New natural nomenclature for Friends membership and donor recognition
The Friends of Mount Auburn includes three distinct giving circles.
The Perennial Circle recognizes our members who make annual fund contributions of $40-$999.
The Laurel Circle—formerly known as the 1831 Society—recognizes donors of $1,000 and up.
The Oak Circle recognizes those individuals who have made planned gifts, naming the Friends of Mount Auburn in their will or estate plan.
Chosen for their horticultural, historical, and symbolic significance to Mount Auburn and beyond, the plants, flowers, shrubs, and trees listed below have become the meaningful names of our new giving circles and levels.
Perennial: Just as we cherish the yearly blooms of flowering perennials, we are grateful for the annual support of our donors, which is why we named our membership giving circle the Perennial Circle.
Laurel: Symbolizing triumph, fame, and distinction, laurel also represents honor and recognition. We are honored to recognize our most passionate supporters in the Laurel Circle.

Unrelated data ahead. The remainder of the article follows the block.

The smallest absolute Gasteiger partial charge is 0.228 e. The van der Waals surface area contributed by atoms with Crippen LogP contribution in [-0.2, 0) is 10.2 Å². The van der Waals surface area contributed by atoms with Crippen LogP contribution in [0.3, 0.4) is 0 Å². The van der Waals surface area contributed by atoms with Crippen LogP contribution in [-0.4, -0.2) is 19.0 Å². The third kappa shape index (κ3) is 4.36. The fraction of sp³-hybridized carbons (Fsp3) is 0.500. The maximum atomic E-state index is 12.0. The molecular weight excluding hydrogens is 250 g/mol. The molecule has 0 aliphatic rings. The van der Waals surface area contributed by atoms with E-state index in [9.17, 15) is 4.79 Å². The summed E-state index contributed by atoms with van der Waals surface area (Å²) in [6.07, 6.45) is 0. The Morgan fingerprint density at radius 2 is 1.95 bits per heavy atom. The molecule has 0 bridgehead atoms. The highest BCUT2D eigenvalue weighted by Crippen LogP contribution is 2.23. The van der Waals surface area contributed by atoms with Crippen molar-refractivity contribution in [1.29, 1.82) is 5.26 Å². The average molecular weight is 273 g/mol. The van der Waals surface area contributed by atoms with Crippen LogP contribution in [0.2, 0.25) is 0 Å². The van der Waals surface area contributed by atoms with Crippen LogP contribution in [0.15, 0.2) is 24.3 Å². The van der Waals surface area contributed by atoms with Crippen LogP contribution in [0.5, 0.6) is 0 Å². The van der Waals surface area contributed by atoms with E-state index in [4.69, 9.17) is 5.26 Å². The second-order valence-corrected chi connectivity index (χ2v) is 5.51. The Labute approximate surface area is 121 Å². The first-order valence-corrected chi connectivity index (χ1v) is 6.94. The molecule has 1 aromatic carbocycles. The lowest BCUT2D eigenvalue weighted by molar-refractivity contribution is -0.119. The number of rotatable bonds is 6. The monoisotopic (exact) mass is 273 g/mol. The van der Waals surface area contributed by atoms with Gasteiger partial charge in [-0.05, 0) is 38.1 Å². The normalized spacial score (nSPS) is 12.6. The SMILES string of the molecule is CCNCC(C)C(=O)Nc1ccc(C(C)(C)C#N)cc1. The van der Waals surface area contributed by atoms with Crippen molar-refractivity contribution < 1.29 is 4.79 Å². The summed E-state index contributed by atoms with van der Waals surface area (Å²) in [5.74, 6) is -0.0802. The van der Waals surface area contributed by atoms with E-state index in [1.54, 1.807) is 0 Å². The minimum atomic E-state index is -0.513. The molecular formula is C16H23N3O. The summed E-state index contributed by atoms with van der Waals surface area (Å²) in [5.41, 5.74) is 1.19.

Oak: One of the more revered trees, the oak is a symbol of longevity, dignity, strength, and knowledge. It therefore aptly gives its name to the Oak Circle, in which we recognize those who have generously named the Friends of Mount Auburn in their will or estate plan.
Giving Levels within the Laurel Circle
Lily: A recurring symbol on many of Mount Auburn’s monuments, lilies represent love and innocence.
Rose: A deeply symbolic flower with multifaceted meaning, the rose also connects to the remarkable rose window of Bigelow Chapel.
Azalea: Beyond the Victorian floriography meaning of temperance, azaleas also symbolize thoughtfulness, kindness, and positivity.
Dogwood: Often called an ornamental tree, the flowers of the dogwood represent renewal and resilience, and coincide with the sense of rebirth that arrives at springtime.
Cedar: Besides being an evergreen, which is itself meaningful, the cedar symbolizes success and length of days.
Birch: This New England favorite carries meaning across cultures, including protection, new beginnings, and adaptability.
Maple: Particularly stunning in its autumn colors, the maple represents sweetness and an appreciation for beauty, and Henry Dearborn, one of Mount Auburn’s founders, planted a magnificent swath of maples in the 1830s.
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